This is one of the most important historical accounts we have of the American frontier. It also happens to be one of the greatest true adventure stories ever written.
In 1809 Thomas James joined up with the Missouri Fur Company. They were to trap beaver on the upper river, and to escort home an Indian Chief that Lewis and Clark had brought to the White House. But things went poorly within the party and James split off with some companions. They faced starvation and hostile natives constantly:
We … soon found the dead bodies of the last mentioned hunters, pierced with lances, arrows and bullets and lying near each other. Further on, about one hundred and fifty yards, Druyer and his horse lay dead, the former mangled in a horrible manner; his head was cut off, his entrails torn out and his body hacked to pieces.
His next two expeditions were to New Mexico as a trader in 1821 and again in 1822. As James says, “I was the first American that ever visited the country and escaped a prison while there.” His account of Indian and Mexican life at the time is detailed and colorful. His witnessed attacks and counter-attacks:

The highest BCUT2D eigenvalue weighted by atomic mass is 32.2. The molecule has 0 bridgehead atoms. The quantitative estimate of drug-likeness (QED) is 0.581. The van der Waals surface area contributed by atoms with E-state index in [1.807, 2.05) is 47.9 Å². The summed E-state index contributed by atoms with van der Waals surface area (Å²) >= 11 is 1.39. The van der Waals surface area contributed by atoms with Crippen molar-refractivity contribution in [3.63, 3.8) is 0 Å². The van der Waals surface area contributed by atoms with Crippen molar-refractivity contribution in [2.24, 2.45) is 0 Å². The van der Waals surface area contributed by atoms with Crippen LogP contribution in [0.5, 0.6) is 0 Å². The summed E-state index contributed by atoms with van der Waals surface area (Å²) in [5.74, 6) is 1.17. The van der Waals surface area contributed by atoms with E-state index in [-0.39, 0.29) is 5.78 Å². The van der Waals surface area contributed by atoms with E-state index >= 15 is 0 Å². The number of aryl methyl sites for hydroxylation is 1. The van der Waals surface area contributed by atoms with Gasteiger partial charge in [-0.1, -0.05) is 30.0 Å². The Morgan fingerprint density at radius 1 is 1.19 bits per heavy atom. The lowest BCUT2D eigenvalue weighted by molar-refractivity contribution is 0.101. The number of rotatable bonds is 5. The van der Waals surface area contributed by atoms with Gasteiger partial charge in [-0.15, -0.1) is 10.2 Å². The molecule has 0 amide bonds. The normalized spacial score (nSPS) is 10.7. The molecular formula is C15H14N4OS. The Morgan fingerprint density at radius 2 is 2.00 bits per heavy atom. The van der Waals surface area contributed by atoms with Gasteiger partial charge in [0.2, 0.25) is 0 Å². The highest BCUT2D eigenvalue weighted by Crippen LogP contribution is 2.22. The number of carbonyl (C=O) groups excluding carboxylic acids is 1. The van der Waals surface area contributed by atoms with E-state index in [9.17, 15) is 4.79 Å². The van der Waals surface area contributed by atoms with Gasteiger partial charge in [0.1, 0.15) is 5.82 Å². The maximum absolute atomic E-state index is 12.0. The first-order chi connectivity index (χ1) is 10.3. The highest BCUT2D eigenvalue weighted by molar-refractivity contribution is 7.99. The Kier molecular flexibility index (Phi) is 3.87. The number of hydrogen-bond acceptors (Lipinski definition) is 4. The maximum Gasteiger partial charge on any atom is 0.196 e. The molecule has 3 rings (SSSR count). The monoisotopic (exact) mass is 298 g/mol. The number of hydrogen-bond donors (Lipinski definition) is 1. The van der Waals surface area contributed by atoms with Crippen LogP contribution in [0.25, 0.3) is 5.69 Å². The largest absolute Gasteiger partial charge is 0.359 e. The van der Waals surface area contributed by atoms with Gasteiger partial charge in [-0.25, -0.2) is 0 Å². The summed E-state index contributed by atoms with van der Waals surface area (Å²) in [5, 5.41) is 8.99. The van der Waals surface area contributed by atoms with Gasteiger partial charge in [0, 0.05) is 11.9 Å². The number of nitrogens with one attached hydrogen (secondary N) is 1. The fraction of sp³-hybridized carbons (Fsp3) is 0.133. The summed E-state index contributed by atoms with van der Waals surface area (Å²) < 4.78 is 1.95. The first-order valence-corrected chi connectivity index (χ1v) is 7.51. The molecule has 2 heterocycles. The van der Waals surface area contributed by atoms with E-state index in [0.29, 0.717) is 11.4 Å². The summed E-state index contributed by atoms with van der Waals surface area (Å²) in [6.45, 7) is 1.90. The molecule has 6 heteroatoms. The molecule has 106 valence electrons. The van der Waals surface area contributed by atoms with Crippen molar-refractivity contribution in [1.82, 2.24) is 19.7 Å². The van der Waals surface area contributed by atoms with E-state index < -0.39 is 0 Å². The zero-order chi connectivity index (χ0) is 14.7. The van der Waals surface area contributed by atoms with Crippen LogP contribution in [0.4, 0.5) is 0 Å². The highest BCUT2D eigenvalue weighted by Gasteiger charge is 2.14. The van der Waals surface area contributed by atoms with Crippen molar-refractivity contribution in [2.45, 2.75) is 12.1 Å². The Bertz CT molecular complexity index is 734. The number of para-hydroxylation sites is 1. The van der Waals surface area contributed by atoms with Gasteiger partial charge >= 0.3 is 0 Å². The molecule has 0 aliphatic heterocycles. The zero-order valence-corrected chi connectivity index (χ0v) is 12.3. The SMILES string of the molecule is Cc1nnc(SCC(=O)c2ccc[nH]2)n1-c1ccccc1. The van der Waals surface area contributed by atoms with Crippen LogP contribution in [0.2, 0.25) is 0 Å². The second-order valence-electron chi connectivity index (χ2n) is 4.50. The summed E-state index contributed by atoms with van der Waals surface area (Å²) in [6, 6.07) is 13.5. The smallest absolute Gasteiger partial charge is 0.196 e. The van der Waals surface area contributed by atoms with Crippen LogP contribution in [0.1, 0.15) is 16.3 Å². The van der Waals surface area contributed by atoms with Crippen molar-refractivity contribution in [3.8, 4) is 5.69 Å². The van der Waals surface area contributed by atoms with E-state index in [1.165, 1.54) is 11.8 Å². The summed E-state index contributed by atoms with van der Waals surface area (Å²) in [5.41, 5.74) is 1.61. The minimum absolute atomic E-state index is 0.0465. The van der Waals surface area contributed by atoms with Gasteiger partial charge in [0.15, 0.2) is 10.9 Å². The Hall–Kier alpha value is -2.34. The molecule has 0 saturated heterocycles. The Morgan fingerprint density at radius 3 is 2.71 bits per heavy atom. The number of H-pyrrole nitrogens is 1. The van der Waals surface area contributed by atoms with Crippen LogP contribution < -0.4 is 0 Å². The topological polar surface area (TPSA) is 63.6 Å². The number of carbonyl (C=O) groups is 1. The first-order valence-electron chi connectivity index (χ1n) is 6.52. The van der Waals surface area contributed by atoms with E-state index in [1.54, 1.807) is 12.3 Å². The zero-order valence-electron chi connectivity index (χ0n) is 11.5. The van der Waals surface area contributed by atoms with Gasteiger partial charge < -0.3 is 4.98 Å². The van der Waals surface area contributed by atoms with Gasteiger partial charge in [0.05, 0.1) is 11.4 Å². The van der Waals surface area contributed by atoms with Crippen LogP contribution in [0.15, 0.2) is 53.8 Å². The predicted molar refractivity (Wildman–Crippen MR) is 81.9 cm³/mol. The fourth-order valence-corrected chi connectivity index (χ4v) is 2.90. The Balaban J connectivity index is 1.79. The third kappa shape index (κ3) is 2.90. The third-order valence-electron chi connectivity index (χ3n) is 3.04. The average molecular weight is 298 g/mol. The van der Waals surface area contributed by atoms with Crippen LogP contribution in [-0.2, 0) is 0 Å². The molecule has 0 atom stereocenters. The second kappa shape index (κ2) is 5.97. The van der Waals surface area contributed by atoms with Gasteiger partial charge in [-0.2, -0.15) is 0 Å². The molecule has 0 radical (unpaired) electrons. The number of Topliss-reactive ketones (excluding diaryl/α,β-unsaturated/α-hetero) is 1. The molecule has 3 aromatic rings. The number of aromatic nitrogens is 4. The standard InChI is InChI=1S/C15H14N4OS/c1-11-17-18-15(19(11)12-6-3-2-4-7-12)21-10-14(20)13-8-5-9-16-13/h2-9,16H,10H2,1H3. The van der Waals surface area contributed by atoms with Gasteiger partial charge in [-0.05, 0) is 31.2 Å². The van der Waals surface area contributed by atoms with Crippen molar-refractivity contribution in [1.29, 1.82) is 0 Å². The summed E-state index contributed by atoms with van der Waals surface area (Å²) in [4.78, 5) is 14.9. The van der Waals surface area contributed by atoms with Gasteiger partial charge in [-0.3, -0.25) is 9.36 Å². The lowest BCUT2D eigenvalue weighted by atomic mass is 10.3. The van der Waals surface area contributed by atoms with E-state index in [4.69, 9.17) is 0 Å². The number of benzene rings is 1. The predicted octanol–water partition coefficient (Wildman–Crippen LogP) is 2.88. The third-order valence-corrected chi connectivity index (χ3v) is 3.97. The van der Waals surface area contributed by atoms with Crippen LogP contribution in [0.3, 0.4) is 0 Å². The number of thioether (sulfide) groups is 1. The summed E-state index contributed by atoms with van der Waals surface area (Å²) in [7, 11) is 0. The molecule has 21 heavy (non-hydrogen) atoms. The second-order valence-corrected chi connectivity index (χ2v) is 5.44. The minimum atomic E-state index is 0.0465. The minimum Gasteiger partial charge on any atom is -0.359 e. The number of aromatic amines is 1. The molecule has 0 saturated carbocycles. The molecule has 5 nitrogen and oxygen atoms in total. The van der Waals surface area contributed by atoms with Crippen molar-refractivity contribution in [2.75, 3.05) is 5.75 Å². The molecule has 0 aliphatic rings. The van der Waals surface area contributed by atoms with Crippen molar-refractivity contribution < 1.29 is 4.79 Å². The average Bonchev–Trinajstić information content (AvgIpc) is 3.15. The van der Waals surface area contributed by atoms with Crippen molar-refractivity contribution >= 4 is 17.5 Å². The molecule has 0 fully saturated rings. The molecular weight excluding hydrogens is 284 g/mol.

The militia of Santa Fe when on parade, beggared all description. … Such a gang of tatterdemallions I never saw before or since. They were of all colors, with all kinds of dresses and every species of arms. Some were bare headed, others bare backed-some had hats without rims or crowns, and some wore coats without skirts; others again wore coats without sleeves. Most of them were armed with bows and arrows. A few had guns that looked as if they had been imported by Cortez, while others had iron hoops fastened to the ends of poles, which passed for lances. The doughty Governor Facunda Malgaris … was five feet high, nearly as thick as he was long, and as he waddled from one end of the line to the other.
As commercial ventures, all three of James’ forays were failures. He was too early in the game. But even if James did not die rich, he left us a treasure.